- Despite what Trump says, Kelly and Sessions have explicitly admitted to the new policy as a way to deter immigration
- This has created a sudden increase in "unaccompanied minors" that is straining the system and there is now little oversight into what happens with these children, with the federal agency responsible admitting it has "lost" thousands of children and admitted some have ended up with human traffickers.

I'm not sure yet if it's hyperbole to say it's the most outright evil policy of my government in my lifetime.  
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« Last Edit: June 19, 2018, 10:25:52 am by Quelor » Logged

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Dutch Rosie
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« Reply #38 on: June 19, 2018, 09:52:23 am »

xenophobia
z?n??f??b??/Submit
noun
dislike of or prejudice against people from other countries.



Where did you find that? How To Bluff Your Way Through Hard Words?  Grin

Try a few decent dictionaries (it is actually word of the year to one American dictionary):

Originally the word xenophobia comes from the Greek words xénos, meaning 'the stranger' and 'the guest' and phóbos, meaning 'fear'. Thus, xenophobia stands for 'fear of the stranger', but usually the term is taken to mean 'hatred of strangers'1.

Xenophobia definition, fear or hatred of foreigners, people from different cultures, or strangers:

fear and hatred of strangers or foreigners or of anything that is strange or foreign
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Myky D
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« Reply #39 on: June 19, 2018, 10:02:50 am »

Take it on the chin.
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Dutch Rosie
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« Reply #40 on: June 19, 2018, 10:12:37 am »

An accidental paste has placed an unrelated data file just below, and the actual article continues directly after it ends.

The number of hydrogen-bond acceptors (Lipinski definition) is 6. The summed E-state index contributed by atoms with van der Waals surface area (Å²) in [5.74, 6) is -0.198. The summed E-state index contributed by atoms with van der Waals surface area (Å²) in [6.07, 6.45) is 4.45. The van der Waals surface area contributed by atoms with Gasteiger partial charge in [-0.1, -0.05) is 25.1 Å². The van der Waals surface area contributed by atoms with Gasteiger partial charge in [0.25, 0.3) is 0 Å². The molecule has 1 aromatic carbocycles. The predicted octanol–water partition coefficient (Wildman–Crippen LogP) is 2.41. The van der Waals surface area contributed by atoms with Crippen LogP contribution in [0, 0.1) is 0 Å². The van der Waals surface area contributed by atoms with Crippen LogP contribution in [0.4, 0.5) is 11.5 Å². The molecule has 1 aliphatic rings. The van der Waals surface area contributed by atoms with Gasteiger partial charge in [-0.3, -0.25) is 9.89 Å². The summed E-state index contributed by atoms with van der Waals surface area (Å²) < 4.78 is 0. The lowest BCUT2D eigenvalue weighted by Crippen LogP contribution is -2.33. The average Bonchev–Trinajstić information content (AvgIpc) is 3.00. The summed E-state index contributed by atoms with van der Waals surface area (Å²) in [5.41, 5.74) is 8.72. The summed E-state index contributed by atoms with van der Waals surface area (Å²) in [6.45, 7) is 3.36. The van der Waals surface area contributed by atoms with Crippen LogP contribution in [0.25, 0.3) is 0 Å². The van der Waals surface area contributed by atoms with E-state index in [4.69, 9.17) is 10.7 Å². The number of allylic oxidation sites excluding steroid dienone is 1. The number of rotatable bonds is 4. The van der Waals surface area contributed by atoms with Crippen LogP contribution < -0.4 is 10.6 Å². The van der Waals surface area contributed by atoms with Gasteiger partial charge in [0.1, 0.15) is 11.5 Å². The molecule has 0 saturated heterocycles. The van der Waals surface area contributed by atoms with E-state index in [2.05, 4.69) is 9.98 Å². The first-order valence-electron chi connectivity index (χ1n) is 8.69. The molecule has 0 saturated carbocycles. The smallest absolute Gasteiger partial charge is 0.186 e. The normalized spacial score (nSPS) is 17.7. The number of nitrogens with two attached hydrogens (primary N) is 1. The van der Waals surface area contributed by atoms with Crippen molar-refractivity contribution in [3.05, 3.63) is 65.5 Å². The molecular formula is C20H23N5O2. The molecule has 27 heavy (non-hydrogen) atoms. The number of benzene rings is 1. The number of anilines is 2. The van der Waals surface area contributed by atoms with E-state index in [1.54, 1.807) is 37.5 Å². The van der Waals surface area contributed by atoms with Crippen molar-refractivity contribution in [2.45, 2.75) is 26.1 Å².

Take it on the chin.

A pugilistic schoolboy. Charming.
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Myky D
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« Reply #41 on: June 19, 2018, 10:32:30 am »

A pugilistic schoolboy. Charming.

The sport of debate is a noble one, and of course pugilistic - metaphor grapples with simile, word wrestles word, nuance trips meaning with tacit implications, as rhetoric and theatricality trade blows.

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Dutch Rosie
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« Reply #42 on: June 19, 2018, 10:37:54 am »

So here's what I understand, which might not be fully correct or accurate.  I won't pretend to know more than what I've read about over the past month or so.

- Back in '08, the Bush admin signed a law to protect unaccompanied minors that crossed the border from being immediately deported, and instead to be transferred to the care of the Department of Human Health and Services before being transferred to a "sponsor" in the country.  
- The Obama admin maintained this law without change
- The Trump administration is now taking families, charging the adults as criminals, taking their children away, and are treating the children as "unaccompanied minors."
- Prior policy was to keep the family together while they awaited deportation
- Despite what Trump says, Kelly and Sessions have explicitly admitted to the new policy as a way to deter immigration
- This has created a sudden increase in "unaccompanied minors" that is straining the system and there is now little oversight into what happens with these children, with the federal agency responsible admitting it has "lost" thousands of children and admitted some have ended up with human traffickers.